Assam is unusually quiet. No processions, no slogans, no satyagraha except ritualistic picketing at the Narengi installations. The barricade outside the deputy commissioner’s office in Gauhati is gone and even the students union office, a centre of activity for the past seven months, wears a dull look. It may well be a lull before the storm. The people appear to be waiting for a word not from Indira Gandhi, who has formally conveyed to the agitation organisers that 1971 is a starting point to assess the size of the foreigners problem. Most student leaders have spread out to different parts of the state to discuss the next step at the grass roots and will assemble in Gauhati for their executive meeting on April 18.
An informal conclave of top leaders of the major political parties will be held in Bombay on April 21 to assess the current political situation and, in that context, the relevance of offering a united challenge to the “growing trends of authoritarianism”. The conclave, for which enough ground work has been prepared over the last few days, is expected to seriously examine the possibility of uniting various opposition groups to face the Congress (I). Though nothing significant is likely to emerge from this meeting, it is almost certain that a broad understanding, so far as facing the assembly elections in nine states, will emerge at the meeting.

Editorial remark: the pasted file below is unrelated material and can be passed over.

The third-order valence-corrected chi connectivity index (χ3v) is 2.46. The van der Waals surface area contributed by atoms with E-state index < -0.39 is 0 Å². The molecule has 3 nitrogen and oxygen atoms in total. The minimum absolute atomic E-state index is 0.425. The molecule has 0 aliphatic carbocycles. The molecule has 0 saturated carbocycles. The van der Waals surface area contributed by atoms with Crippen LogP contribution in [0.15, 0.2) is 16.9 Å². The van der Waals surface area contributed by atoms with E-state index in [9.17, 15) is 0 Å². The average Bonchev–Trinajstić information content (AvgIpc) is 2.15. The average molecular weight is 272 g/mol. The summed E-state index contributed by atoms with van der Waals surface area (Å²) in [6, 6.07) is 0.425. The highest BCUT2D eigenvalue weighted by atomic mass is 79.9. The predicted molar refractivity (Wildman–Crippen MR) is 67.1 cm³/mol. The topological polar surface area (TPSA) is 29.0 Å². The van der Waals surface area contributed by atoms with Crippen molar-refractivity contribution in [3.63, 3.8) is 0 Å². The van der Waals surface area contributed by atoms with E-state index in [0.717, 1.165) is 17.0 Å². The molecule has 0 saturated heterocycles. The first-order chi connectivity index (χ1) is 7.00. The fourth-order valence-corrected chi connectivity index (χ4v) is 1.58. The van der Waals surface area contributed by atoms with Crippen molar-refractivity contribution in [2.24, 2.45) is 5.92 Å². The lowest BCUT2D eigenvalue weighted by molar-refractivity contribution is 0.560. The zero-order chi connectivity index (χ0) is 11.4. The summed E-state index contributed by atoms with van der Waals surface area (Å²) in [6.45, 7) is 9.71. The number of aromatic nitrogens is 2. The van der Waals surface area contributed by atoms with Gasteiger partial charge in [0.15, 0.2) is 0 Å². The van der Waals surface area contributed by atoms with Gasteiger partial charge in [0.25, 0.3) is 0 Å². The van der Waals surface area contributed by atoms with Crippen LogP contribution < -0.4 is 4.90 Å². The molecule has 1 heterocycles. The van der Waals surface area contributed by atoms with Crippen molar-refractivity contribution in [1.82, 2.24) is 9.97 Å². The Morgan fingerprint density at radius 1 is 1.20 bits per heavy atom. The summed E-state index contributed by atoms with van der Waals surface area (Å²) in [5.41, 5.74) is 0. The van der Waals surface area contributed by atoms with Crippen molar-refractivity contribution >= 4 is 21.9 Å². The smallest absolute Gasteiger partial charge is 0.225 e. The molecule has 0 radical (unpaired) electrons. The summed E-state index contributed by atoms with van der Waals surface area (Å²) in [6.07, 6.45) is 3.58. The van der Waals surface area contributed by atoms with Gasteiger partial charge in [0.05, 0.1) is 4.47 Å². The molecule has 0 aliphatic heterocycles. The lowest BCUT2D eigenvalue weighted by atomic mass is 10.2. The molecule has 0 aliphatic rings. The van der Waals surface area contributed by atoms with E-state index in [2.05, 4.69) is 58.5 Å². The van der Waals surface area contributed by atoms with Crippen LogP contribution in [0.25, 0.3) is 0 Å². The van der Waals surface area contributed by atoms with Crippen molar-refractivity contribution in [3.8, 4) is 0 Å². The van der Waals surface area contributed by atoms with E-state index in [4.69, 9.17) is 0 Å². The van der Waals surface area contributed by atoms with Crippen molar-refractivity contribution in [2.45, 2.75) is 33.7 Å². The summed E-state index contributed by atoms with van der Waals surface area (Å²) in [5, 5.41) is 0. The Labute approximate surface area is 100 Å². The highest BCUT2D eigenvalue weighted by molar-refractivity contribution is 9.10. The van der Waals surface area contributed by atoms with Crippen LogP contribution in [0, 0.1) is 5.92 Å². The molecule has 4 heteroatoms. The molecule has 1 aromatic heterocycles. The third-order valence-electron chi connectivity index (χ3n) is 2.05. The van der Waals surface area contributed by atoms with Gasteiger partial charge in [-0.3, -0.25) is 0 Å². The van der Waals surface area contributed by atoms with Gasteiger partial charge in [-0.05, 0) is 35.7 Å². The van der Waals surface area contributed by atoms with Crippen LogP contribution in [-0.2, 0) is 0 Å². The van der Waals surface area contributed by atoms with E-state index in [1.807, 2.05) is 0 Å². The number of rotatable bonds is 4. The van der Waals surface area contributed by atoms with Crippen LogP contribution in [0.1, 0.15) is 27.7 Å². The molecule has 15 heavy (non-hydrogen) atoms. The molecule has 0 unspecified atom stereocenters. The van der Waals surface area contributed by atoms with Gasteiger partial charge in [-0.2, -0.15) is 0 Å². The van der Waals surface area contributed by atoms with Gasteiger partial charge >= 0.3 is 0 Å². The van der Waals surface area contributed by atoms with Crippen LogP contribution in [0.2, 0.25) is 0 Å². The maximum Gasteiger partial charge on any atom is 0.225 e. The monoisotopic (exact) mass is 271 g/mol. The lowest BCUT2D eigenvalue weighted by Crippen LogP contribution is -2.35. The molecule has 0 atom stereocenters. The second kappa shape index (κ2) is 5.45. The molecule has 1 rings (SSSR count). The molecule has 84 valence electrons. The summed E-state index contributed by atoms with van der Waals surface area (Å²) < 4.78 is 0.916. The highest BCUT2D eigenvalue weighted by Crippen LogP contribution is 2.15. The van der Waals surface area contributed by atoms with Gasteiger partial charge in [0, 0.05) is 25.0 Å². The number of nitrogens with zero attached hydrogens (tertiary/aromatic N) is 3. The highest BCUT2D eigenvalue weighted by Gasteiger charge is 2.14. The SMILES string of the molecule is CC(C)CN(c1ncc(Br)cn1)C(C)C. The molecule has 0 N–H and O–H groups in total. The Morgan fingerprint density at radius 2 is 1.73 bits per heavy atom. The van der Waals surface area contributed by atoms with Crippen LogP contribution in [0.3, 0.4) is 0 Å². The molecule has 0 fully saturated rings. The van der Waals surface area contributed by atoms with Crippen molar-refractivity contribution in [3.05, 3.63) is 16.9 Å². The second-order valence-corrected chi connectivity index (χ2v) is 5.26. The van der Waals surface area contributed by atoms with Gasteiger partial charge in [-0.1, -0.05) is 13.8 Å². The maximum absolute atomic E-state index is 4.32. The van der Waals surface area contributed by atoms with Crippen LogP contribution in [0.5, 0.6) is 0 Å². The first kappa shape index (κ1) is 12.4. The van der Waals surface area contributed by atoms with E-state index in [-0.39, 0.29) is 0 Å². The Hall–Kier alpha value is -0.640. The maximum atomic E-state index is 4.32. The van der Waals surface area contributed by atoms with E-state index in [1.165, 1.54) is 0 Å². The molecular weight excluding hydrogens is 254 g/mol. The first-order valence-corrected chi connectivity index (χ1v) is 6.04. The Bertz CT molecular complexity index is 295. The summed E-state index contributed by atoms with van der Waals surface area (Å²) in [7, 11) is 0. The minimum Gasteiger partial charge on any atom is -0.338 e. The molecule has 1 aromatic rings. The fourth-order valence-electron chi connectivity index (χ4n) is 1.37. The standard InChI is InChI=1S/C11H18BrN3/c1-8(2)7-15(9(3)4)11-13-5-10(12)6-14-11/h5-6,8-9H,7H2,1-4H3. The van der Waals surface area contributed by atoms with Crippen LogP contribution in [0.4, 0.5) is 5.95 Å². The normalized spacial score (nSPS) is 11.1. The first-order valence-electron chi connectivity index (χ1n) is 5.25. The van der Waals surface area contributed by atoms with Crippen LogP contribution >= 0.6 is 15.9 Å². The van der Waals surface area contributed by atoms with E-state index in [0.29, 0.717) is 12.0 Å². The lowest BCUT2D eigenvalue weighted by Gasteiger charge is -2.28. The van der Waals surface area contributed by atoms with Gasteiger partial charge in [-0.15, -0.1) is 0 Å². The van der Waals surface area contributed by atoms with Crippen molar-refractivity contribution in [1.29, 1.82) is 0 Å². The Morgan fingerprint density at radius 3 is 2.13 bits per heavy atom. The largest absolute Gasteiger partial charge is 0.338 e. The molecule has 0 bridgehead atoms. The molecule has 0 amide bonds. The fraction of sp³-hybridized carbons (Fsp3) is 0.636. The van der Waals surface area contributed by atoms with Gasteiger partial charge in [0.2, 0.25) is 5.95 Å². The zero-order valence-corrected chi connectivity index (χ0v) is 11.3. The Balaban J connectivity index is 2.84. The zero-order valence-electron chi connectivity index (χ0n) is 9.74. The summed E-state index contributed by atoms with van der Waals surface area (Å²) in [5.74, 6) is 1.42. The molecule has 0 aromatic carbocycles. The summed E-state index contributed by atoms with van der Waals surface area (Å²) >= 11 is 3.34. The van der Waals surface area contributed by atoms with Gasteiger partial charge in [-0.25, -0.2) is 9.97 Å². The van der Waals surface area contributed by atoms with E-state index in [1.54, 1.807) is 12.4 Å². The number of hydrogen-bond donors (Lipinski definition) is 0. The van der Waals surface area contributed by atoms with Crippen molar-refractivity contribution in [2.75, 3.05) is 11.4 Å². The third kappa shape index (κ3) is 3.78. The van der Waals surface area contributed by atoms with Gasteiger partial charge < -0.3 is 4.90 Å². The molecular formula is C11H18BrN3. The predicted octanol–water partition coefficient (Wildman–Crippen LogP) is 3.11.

Prime Minister Indira Gandhi escaped unhurt when a spring-actuated knife with a rusted four-inch blade was flung at her while she was walking to her car after garlanding B R Ambedkar’s statue in the Parliament House garden. The alleged assailant, Ram Bulchand Lalwani, 37, was immediately overpoweredby security staff. According to the police, the knife grazed the shoulder of a security staff sub-inspector and narrowly missed the prime minister.
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